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METRO: Ingrid Goes West dispels social media’s picture-perfect world

By Richard Crouse – Metro Canada

I wonder if, in 200 years, aliens will study all our dead Instagram accounts to gain insight into our way of life. If so, you could forgive them if they surmised that everyone in 2017 lived perfect, #blessed lives filled with the wonders of avocado toast and gorgeous sunsets.

The perfectly curated worldview of Instagram is at the heart of Aubrey Plaza’s dark new film Ingrid Goes West. The former Parks and Recreation star plays the title character, a lonely New Yorker who befriends people on Instagram only to get upset when they don’t let her into their lives. Fixated on a Californian social media star with a seemingly perfect life played by Elizabeth Olsen, Ingrid uses her inheritance money and, as the title tells us, goes west in search of the perfect life she sees on her phone everyday.

“Ingrid is in every scene of the movie,” Plaza says, “and I’ve never been in a movie where I’m in every single scene. It was exciting to me, the idea that I would have so much time to take that character on a journey and dig really deep and peel back all those layers. I really related to the idea of feeling like you want to connect and you want someone to like you.”

Plaza is on Twitter (@evilhag‏) and Instagram (plazadeaubrey) but says the movie reinforced the idea that everything on social media is not real life.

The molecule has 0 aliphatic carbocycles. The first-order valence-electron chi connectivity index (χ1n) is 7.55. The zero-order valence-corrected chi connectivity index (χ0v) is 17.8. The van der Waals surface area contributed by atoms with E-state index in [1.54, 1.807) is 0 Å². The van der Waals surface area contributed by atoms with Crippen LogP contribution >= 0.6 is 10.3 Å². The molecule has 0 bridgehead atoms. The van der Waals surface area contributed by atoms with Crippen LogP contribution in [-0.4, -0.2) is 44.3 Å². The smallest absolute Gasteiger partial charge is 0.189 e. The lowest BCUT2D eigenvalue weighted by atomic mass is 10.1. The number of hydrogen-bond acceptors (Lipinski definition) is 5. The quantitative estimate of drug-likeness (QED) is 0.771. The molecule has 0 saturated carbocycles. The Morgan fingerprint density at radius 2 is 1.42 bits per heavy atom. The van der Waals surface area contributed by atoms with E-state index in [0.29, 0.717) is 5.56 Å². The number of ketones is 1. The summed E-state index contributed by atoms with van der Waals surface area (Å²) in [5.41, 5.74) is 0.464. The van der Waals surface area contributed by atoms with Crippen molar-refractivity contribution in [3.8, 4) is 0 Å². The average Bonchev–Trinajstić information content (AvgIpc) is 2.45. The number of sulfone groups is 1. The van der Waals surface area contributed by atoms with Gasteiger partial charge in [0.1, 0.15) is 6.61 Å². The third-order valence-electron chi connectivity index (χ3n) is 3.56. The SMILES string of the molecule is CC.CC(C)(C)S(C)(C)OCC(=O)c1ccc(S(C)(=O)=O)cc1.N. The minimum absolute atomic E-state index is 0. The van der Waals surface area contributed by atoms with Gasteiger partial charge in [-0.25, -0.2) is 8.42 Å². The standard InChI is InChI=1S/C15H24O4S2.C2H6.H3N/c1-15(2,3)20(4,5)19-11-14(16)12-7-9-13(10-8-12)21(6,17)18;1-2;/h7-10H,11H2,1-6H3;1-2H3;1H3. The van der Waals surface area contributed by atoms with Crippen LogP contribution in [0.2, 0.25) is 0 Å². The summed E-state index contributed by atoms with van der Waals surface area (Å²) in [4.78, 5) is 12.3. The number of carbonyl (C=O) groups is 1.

“It really reminded me of how all of the perfect, beautiful things you see are not real,” she says. “They’re purposeful. The film is a great reminder that we are all flawed and we have to be careful about the stories we tell about ourselves. I think it is important to build awareness about how it makes us feel at the end of the day.

“For me, personally, I always try to be authentic in every way that I can, but it really hard on social media because you have so much control over what you can show. As a consumer of it I think the movie has taught me that it is not always what it seems.”

Ingrid Goes West has the makings of either a comedy or psychological thriller but mostly plays like a cautionary tale. As a portrait of a woman who buys into the InstaMyth of an effortlessly curated life, it’s a withering comment on the real stories behind social media’s hashtagged pictures. Unlike her onscreen alter ego Plaza understands ‘likes” do not equal love.

“I’m really interested in talking about social media and encouraging other people to talk about it and how it is affecting them and how much time they spend on it,” she says, before adding, “Personally I hope it goes away. I hope it doesn’t stick around forever. I’m sure it will change. It will morph into something else.”

The thirty-three year old actress admits social media has positive aspects but remains sceptical of its effects.

“There are people who get support there and it is a global connector so I don’t want to dismiss those parts of it,” she says, “but I think there is something so isolating about it. That is what I really don’t like. There is more value in being present and living in the world that you are in.”

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